(Originally posted at CineVue)
Piecing together the impressive first three films in what will undeniably become an illustrious and bountiful career, La Folie d’Amour: The Xavier Dolan Collection offers the chance to experience the work of precocious enfante terrible and Québécois hotshot Xavier Dolan. The writer, director, producer, sometimes actor and editor of his projects, with stakes in their respective art and costume departments, Dolan has done what few contemporary filmmakers succeed at: establishing at an incredibly early age deeply idiosyncratic –not to mention exhaustively prolific – auteurist sensibilities saturated by raw and deeply felt story’s and subject matters.
His cinema is founded on stylised melodrama that is, itself, derived from topics ranging from maternal unrest, the complications that arise from unrequited love, transvestism in the daring new world of the ‘90s, and everything that lays, posturing, in between. The first rung on his rapidly ascending cinematic career is I Killed My Mother (J‘ai tué ma mère) (2009), an impeccably focused and confident debut that plants the seeds of Dolan’s strong awareness of the filmic balance between style and substance. Based on a semi-autobiographical screenplay Dolan wrote at 16 years of age, the film depicts the turbulent relationship between a teenager, Hubert (played by Dolan), and his mother, astonishingly played by Anne Dorval, who he believes isn’t a suitable presence in his life. It’s a schizophrenic blend of love and hate made all the more strained by his burgeoning adolescence and the homosexuality he keeps a secret from her, a secret than manifests in a number of emotionally calculating ways.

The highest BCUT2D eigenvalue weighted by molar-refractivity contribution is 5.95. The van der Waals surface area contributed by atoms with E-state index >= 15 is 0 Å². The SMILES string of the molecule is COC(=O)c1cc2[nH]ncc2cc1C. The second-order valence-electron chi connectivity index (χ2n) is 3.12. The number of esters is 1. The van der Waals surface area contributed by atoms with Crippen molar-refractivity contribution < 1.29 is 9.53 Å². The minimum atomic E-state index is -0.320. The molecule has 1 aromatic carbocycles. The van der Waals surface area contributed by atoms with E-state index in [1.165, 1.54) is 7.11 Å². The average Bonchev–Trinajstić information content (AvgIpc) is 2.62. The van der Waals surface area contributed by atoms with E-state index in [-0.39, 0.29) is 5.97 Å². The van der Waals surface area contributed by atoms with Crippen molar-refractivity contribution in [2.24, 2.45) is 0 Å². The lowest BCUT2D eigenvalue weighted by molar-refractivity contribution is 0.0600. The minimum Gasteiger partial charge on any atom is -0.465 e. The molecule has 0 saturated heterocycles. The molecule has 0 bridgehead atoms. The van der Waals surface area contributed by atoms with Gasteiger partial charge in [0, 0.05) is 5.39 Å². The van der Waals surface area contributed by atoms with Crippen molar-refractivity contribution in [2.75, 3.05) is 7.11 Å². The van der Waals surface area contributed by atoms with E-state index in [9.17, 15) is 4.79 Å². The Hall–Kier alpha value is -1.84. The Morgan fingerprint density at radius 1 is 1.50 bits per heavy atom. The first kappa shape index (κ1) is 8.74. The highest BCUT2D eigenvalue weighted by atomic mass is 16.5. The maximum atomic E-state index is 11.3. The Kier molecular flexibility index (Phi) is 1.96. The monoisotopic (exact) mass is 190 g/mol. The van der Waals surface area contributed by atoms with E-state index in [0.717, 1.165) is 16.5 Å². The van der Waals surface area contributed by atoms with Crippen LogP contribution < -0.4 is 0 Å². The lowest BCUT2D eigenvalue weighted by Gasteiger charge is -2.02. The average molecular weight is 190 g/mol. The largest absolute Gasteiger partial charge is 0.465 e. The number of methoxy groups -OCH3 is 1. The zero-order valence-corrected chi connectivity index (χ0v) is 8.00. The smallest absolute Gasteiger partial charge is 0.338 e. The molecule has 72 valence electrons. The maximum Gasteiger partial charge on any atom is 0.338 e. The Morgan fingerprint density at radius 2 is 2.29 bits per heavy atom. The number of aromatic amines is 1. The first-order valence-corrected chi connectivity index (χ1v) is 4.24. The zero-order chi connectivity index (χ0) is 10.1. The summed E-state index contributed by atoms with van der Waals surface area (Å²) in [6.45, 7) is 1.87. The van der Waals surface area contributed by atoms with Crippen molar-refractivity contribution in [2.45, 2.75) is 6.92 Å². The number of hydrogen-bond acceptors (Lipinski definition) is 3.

His sophomore outing, Heartbeats (2010), is an equally flowing but slightly less engrossing tale of doomed fixations and stifled lust; something of an inversion of Francois Truffaut’s Jules et Jim (1962). Dolan plays Francis, whose close friendship with fellow hipster Marie (Monia Chokri) is severely tested when they meet Nicolas (Niels Schneider), a sexually ambivalent country boy who becomes an object of intense desire between the two friends. A complex psychological ménage a trois ensues, with Nicholas’ subtle manipulations leading Francis and Marie into an obsessive and ultimately tragic frenzy.
Whatever lack of deep characterisation there is in Heartbeats is made up for in Laurence Anyways (2012), his most sprawling and flamboyant film to date; a lavishly budgeted passion project that houses a palpable examination of sexual identity under its broad 160-minute runtime. Melvil Poupaud plays Laurence, an outwardly composed and intelligent high school teacher who reveals to his girlfriend (the superb Suzanne Clément) that he wishes to embrace the woman he was born to be. Chronicling their blustery, decade long relationship, the film matches handsomely messy cinematic decadence with a vivid evocation of the 1990s conveyed through impeccably rendered fashion and music, with some scenes actually slowing down to accommodate the elegance of catwalk euphoria. It is plodding but ultimately beautiful and rewarding, and is analogous of Dolan’s ambitious, fluid and perfectly coiffed career thus far.